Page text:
Black Friday sales rush reported by retailers – BBC News

 In Technology

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UK shoppers have rushed to buy Black Friday bargains, as retailers and payment firms report strong sales activity for the annual discount event.

Barclaycard said it had seen a record number of transactions on Friday, while Argos, John Lewis and Currys PC World reported a surge in orders.

Online retailers said initial figures indicated Black Friday, now into its third year, had topped expectations.

Meanwhile, in the US, where it all started, websites saw heavy traffic.

The boss of department store Macy’s said it had seen a strong start to the sales, although its website later suffered glitches.

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In the UK, analysts expect sales on Friday to have topped last year’s £1.9bn, with people hunting for discounts ahead of an expected rise in prices in 2017.

Barclaycard, which processes nearly half of the credit and debit card transactions in the UK, said payment transactions were 6% higher than last year’s Black Friday.

Total spending was £2.9bn, although that also includes non-Black Friday specific purchases, a spokesman said. The firm processes payments for customers of Barclaycard, Barclays and several major retailers.

The Nationwide Building Society said purchases by its customers were up 13% on a year ago, while the discount retailing site TopCashback reported a 43% increase in spending over last year.

Many retailers are stretching the one-day shopping extravaganza over several days. Amazon and some supermarkets started their sales up to 10 days ago.

The total for the following four days is forecast to rise to more than £4bn once the weekend and Cyber-Monday – an online-only event – are included.

Experts say that the shopping cycle has changed in recent years, with Christmas consumer spending stretching for many weeks.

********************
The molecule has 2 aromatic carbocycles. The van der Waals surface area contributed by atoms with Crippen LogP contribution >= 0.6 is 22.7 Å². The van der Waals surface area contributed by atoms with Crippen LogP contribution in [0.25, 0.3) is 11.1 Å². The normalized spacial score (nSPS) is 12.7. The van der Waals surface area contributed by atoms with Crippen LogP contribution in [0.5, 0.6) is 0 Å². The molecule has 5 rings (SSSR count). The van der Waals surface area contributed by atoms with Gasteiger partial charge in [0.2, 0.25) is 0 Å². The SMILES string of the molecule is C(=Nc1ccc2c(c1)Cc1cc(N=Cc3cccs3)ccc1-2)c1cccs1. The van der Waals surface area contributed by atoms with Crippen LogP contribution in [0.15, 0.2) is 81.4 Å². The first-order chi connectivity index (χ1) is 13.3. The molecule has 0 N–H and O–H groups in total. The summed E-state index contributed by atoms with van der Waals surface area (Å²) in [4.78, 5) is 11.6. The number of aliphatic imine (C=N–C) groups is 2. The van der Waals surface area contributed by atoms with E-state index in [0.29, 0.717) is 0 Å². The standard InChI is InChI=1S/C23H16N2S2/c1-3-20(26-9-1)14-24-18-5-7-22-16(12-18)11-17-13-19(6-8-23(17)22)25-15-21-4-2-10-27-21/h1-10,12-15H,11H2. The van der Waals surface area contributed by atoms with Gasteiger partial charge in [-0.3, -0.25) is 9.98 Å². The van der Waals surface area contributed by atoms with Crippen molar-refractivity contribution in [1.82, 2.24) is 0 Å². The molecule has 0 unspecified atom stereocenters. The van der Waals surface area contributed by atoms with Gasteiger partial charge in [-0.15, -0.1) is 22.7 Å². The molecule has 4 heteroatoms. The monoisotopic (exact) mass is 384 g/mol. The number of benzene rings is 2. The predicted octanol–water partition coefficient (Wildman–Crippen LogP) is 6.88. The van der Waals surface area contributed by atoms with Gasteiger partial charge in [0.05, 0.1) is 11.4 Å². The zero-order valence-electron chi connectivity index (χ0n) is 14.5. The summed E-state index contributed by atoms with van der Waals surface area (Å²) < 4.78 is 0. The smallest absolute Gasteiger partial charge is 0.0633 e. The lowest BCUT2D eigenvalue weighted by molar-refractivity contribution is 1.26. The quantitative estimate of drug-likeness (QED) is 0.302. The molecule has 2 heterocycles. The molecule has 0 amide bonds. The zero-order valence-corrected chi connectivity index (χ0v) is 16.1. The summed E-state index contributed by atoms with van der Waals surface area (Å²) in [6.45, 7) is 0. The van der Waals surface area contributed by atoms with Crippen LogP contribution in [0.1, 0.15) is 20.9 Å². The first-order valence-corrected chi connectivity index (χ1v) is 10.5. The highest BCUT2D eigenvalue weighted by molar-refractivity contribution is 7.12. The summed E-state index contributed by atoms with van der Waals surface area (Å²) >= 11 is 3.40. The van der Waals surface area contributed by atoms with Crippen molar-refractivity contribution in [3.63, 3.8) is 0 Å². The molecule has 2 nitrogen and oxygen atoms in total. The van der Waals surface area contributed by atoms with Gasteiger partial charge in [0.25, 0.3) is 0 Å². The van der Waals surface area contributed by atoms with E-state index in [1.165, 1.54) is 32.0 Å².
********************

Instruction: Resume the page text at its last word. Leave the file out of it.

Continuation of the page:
“The Black Friday promotions at the end of November are the start of a longer, more drawn-out peak season, which begins with most of the activity online and then moves in-store as we get closer and closer to Christmas day,” said Richard Jenkings, data analyst at credit reference agency Experian.

Increasingly, Black Friday, which came to the UK in 2014, is becoming an internet bonanza. According to the online retailing association IMRG, well over half the spend will be done online.

Andy Mulcahy, editor at IMRG, which tracks online sales, said: “It seems a safe bet from what we’ve seen today that our forecast of £1.27bn will be met [for Friday’s sales]”.

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Getty Images

Image caption

The trend for Black Friday sales started in the US

Warnings have been issued to shoppers over the dangers of getting carried along by Black Friday marketing.

“The key is to make sure you only buy items you were looking for anyway, and not because you fall for the marketing hype,” said Gary Caffell, from Moneysavingexpert.

“There are some great deals out there but make sure you do your own price comparisons, as prices can fluctuate wildly from store to store – don’t just take a retailer’s word for it that something is a bargain.”

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